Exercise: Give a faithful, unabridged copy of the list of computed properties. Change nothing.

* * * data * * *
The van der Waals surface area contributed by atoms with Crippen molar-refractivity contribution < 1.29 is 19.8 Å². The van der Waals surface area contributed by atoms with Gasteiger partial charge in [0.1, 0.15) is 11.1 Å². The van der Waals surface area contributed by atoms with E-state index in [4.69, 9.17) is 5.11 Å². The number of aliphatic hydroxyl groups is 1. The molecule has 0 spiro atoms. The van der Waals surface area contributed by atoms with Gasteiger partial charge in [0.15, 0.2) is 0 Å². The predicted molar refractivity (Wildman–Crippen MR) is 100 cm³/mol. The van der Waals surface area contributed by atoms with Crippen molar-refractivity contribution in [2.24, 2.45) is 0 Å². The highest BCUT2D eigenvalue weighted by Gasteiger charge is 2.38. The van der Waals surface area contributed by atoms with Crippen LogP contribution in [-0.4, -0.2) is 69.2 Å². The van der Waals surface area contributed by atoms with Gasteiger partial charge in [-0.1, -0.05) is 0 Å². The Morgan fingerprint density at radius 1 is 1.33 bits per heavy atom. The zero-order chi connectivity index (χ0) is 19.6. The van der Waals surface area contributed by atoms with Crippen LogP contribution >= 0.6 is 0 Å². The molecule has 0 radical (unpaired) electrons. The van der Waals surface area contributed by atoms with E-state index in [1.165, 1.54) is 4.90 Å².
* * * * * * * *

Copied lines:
The van der Waals surface area contributed by atoms with Crippen molar-refractivity contribution < 1.29 is 19.8 Å². The van der Waals surface area contributed by atoms with Gasteiger partial charge in [0.1, 0.15) is 11.1 Å². The van der Waals surface area contributed by atoms with E-state index in [4.69, 9.17) is 5.11 Å². The number of aliphatic hydroxyl groups is 1. The molecule has 0 spiro atoms. The van der Waals surface area contributed by atoms with Gasteiger partial charge in [0.15, 0.2) is 0 Å². The predicted molar refractivity (Wildman–Crippen MR) is 100 cm³/mol. The van der Waals surface area contributed by atoms with Crippen molar-refractivity contribution in [2.24, 2.45) is 0 Å². The highest BCUT2D eigenvalue weighted by Gasteiger charge is 2.38. The van der Waals surface area contributed by atoms with Crippen LogP contribution in [-0.4, -0.2) is 69.2 Å². The van der Waals surface area contributed by atoms with Gasteiger partial charge in [-0.1, -0.05) is 0 Å². The Morgan fingerprint density at radius 1 is 1.33 bits per heavy atom. The zero-order chi connectivity index (χ0) is 19.6. The van der Waals surface area contributed by atoms with Crippen LogP contribution >= 0.6 is 0 Å². The molecule has 0 radical (unpaired) electrons. The van der Waals surface area contributed by atoms with E-state index in [1.165, 1.54) is 4.90 Å².